Submarine slopes provide the critical link between shallow-water and deep-water sedimentary environments. They accumulate a sensitive record of sediment supply, accommodation creation/destruction, and tectonic processes during basin filling. There is a complex stratigraphic response to the interplay between parameters that control the evolution of submarine slope systems, e.g. slope gradient, topographic complexity, sediment flux and calibre, base-level change, tectonic setting, and post-depositional sediment remobilization processes. The increased understanding of submarine slope systems has been driven partly by the discovery of large hydrocarbon fields in morphologically complex slope settings, such as the Gulf of Mexico and offshore West Africa, and has led to detailed case studies and improved generic models for their evolution.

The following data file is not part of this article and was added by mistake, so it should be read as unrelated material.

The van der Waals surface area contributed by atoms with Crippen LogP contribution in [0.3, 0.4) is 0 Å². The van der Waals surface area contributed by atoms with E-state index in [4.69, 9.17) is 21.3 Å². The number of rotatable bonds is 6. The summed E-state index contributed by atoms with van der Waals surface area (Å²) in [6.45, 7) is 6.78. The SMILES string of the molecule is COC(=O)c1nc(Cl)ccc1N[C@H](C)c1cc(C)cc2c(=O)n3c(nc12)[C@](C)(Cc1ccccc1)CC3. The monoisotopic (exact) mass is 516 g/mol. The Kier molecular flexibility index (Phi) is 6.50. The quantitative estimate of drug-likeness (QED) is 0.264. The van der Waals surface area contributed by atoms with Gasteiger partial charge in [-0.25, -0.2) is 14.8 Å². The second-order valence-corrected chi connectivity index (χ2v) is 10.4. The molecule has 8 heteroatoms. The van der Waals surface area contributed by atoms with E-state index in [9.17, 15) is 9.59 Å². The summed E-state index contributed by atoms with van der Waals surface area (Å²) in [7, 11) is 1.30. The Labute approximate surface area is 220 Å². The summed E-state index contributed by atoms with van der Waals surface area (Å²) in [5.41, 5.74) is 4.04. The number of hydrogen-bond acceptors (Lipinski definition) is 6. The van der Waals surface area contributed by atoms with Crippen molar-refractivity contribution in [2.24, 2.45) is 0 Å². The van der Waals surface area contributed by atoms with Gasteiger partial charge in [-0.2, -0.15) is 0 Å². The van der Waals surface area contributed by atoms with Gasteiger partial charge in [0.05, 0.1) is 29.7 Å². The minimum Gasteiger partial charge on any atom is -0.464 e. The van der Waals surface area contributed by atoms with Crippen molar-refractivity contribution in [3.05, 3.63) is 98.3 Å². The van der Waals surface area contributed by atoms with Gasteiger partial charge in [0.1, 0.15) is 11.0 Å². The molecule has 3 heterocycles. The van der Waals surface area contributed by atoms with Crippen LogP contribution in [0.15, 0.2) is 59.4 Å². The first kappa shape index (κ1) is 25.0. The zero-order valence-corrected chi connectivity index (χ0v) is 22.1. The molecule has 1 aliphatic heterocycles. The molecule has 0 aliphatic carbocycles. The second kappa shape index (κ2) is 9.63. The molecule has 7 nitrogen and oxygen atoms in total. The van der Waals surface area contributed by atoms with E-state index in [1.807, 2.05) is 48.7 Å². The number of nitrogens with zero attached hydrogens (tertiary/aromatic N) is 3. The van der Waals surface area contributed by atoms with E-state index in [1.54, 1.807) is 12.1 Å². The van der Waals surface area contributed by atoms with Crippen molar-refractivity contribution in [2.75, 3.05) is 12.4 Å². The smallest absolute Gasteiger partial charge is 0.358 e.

This volume brings together research papers from modern, outcrop and subsurface settings to highlight these recent advances in understanding of the stratigraphic evolution of submarine slope systems.